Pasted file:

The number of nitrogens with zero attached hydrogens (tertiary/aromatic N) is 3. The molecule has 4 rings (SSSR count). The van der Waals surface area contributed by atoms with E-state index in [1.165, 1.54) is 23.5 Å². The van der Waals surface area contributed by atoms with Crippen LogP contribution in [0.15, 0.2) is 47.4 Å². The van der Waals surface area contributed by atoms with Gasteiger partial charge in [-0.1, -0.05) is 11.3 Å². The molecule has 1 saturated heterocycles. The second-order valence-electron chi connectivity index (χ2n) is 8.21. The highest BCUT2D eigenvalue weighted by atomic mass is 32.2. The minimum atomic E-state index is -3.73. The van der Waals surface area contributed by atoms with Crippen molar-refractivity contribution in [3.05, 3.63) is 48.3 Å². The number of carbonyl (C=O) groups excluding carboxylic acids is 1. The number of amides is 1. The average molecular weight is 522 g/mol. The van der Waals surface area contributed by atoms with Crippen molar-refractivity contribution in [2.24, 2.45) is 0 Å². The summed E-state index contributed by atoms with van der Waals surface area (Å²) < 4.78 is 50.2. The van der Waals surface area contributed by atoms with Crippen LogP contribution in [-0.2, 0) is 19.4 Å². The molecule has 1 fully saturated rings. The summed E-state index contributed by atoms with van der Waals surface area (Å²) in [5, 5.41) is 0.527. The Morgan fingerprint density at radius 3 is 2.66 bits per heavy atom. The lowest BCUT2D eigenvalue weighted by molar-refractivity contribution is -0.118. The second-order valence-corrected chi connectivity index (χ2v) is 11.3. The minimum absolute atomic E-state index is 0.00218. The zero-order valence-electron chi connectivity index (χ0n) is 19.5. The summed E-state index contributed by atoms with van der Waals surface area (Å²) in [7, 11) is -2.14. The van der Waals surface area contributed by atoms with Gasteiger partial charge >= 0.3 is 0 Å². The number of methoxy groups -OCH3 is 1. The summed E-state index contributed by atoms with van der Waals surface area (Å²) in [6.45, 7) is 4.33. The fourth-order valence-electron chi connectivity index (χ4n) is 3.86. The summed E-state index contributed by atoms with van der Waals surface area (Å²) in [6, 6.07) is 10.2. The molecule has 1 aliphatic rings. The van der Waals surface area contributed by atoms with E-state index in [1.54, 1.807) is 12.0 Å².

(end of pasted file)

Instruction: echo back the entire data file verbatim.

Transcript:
The number of nitrogens with zero attached hydrogens (tertiary/aromatic N) is 3. The molecule has 4 rings (SSSR count). The van der Waals surface area contributed by atoms with E-state index in [1.165, 1.54) is 23.5 Å². The van der Waals surface area contributed by atoms with Crippen LogP contribution in [0.15, 0.2) is 47.4 Å². The van der Waals surface area contributed by atoms with Gasteiger partial charge in [-0.1, -0.05) is 11.3 Å². The molecule has 1 saturated heterocycles. The second-order valence-electron chi connectivity index (χ2n) is 8.21. The highest BCUT2D eigenvalue weighted by atomic mass is 32.2. The minimum atomic E-state index is -3.73. The van der Waals surface area contributed by atoms with Crippen molar-refractivity contribution in [3.05, 3.63) is 48.3 Å². The number of carbonyl (C=O) groups excluding carboxylic acids is 1. The number of amides is 1. The average molecular weight is 522 g/mol. The van der Waals surface area contributed by atoms with Crippen molar-refractivity contribution in [2.24, 2.45) is 0 Å². The summed E-state index contributed by atoms with van der Waals surface area (Å²) < 4.78 is 50.2. The van der Waals surface area contributed by atoms with Crippen LogP contribution in [-0.2, 0) is 19.4 Å². The molecule has 1 fully saturated rings. The summed E-state index contributed by atoms with van der Waals surface area (Å²) in [5, 5.41) is 0.527. The Morgan fingerprint density at radius 3 is 2.66 bits per heavy atom. The lowest BCUT2D eigenvalue weighted by molar-refractivity contribution is -0.118. The second-order valence-corrected chi connectivity index (χ2v) is 11.3. The minimum absolute atomic E-state index is 0.00218. The zero-order valence-electron chi connectivity index (χ0n) is 19.5. The summed E-state index contributed by atoms with van der Waals surface area (Å²) in [7, 11) is -2.14. The van der Waals surface area contributed by atoms with Gasteiger partial charge >= 0.3 is 0 Å². The number of methoxy groups -OCH3 is 1. The summed E-state index contributed by atoms with van der Waals surface area (Å²) in [6.45, 7) is 4.33. The fourth-order valence-electron chi connectivity index (χ4n) is 3.86. The summed E-state index contributed by atoms with van der Waals surface area (Å²) in [6, 6.07) is 10.2. The molecule has 1 aliphatic rings. The van der Waals surface area contributed by atoms with E-state index in [1.54, 1.807) is 12.0 Å².